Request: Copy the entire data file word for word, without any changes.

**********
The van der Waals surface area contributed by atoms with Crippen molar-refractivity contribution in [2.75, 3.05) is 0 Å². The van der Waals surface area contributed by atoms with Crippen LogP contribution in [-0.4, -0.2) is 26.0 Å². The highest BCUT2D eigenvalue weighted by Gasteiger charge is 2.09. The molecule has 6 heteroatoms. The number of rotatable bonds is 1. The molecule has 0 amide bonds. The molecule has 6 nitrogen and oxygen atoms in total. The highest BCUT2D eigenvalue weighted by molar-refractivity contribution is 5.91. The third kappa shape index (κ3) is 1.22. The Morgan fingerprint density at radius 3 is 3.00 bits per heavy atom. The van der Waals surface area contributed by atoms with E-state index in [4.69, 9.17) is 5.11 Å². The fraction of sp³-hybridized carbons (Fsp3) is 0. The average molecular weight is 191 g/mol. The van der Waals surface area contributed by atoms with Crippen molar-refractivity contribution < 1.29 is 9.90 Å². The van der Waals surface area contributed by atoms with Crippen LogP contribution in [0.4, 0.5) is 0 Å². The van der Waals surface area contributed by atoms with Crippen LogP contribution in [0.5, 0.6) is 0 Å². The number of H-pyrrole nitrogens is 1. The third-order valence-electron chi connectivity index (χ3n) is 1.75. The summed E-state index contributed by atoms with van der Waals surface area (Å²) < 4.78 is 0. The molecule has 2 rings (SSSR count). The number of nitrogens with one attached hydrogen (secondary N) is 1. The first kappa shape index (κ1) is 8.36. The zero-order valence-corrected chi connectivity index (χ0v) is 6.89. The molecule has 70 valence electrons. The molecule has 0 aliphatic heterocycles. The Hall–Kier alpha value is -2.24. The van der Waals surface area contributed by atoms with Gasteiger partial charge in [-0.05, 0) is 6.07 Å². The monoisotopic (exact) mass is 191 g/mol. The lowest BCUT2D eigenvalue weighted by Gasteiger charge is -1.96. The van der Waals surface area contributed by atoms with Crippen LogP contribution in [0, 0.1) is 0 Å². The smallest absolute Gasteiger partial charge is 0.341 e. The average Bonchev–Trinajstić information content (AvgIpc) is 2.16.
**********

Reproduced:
The van der Waals surface area contributed by atoms with Crippen molar-refractivity contribution in [2.75, 3.05) is 0 Å². The van der Waals surface area contributed by atoms with Crippen LogP contribution in [-0.4, -0.2) is 26.0 Å². The highest BCUT2D eigenvalue weighted by Gasteiger charge is 2.09. The molecule has 6 heteroatoms. The number of rotatable bonds is 1. The molecule has 0 amide bonds. The molecule has 6 nitrogen and oxygen atoms in total. The highest BCUT2D eigenvalue weighted by molar-refractivity contribution is 5.91. The third kappa shape index (κ3) is 1.22. The Morgan fingerprint density at radius 3 is 3.00 bits per heavy atom. The van der Waals surface area contributed by atoms with E-state index in [4.69, 9.17) is 5.11 Å². The fraction of sp³-hybridized carbons (Fsp3) is 0. The average molecular weight is 191 g/mol. The van der Waals surface area contributed by atoms with Crippen molar-refractivity contribution < 1.29 is 9.90 Å². The van der Waals surface area contributed by atoms with Crippen LogP contribution in [0.4, 0.5) is 0 Å². The van der Waals surface area contributed by atoms with Crippen LogP contribution in [0.5, 0.6) is 0 Å². The number of H-pyrrole nitrogens is 1. The third-order valence-electron chi connectivity index (χ3n) is 1.75. The summed E-state index contributed by atoms with van der Waals surface area (Å²) < 4.78 is 0. The molecule has 2 rings (SSSR count). The number of nitrogens with one attached hydrogen (secondary N) is 1. The first kappa shape index (κ1) is 8.36. The zero-order valence-corrected chi connectivity index (χ0v) is 6.89. The molecule has 70 valence electrons. The molecule has 0 aliphatic heterocycles. The Hall–Kier alpha value is -2.24. The van der Waals surface area contributed by atoms with Gasteiger partial charge in [-0.05, 0) is 6.07 Å². The monoisotopic (exact) mass is 191 g/mol. The lowest BCUT2D eigenvalue weighted by Gasteiger charge is -1.96. The van der Waals surface area contributed by atoms with Crippen LogP contribution in [0, 0.1) is 0 Å². The smallest absolute Gasteiger partial charge is 0.341 e. The average Bonchev–Trinajstić information content (AvgIpc) is 2.16.